• Runtime stack, in our demo we are using.Net.
  • The Azure function version, for this demo is 3.1
  • The region, Not all the regions are available if you are using the free subscription of azure.
  • Operating system, you can select anyone .net core is supported in Linux as well in windows environment.
  • In the final step, Click on Review and Create

It might take some time to deploy the function app. Once the app is ready go to the app and download the Publish profile template from the overview section.

Get Publish Profile from Azure function
Get Publish Profile from Azure function

Click on the GetPublish profile link and download the profile. Once you have the downloaded profile.

Go to the visual studio a right-click on the project you will an option from the context menu to publish the project.

Publish profile on azure function
Publish profile on Azure function

Import the downloaded profile for publishing the Azure function. Click on the Import profile option and select the imported file & Click Finish.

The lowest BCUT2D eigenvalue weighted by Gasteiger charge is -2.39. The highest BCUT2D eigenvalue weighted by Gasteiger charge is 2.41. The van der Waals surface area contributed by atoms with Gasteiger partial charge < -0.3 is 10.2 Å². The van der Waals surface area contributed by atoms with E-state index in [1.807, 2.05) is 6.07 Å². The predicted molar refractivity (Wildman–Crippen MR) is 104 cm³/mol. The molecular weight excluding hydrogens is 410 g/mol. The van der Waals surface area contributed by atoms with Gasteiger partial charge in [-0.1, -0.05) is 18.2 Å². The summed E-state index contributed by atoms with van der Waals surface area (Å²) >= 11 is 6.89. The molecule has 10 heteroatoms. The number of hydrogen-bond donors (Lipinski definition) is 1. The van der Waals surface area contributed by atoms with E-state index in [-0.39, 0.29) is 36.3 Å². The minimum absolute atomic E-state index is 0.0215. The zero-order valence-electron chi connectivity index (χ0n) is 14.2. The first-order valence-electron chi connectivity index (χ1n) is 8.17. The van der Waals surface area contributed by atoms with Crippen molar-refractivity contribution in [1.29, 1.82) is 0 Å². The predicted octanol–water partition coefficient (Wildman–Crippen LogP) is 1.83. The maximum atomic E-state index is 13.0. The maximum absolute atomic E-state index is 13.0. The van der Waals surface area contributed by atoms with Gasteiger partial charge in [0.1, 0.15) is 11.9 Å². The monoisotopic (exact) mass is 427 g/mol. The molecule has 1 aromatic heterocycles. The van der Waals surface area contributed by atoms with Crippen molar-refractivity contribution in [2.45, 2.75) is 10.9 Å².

Publish using the Import Profile Option in Visual Studio
Publish using the Import Profile Option in Visual Studio
Select Imported profile for publishing the azure function
Select an Imported profile for publishing the Azure function

After completing these steps. You should have a screen like this.

Different Authorization Levels in HTTP Azure Function | 2023 2
Publish profile options

Once we are done with the above stage. It is just a matter of clicking the publish button and the function will be deployed to the Azure portal.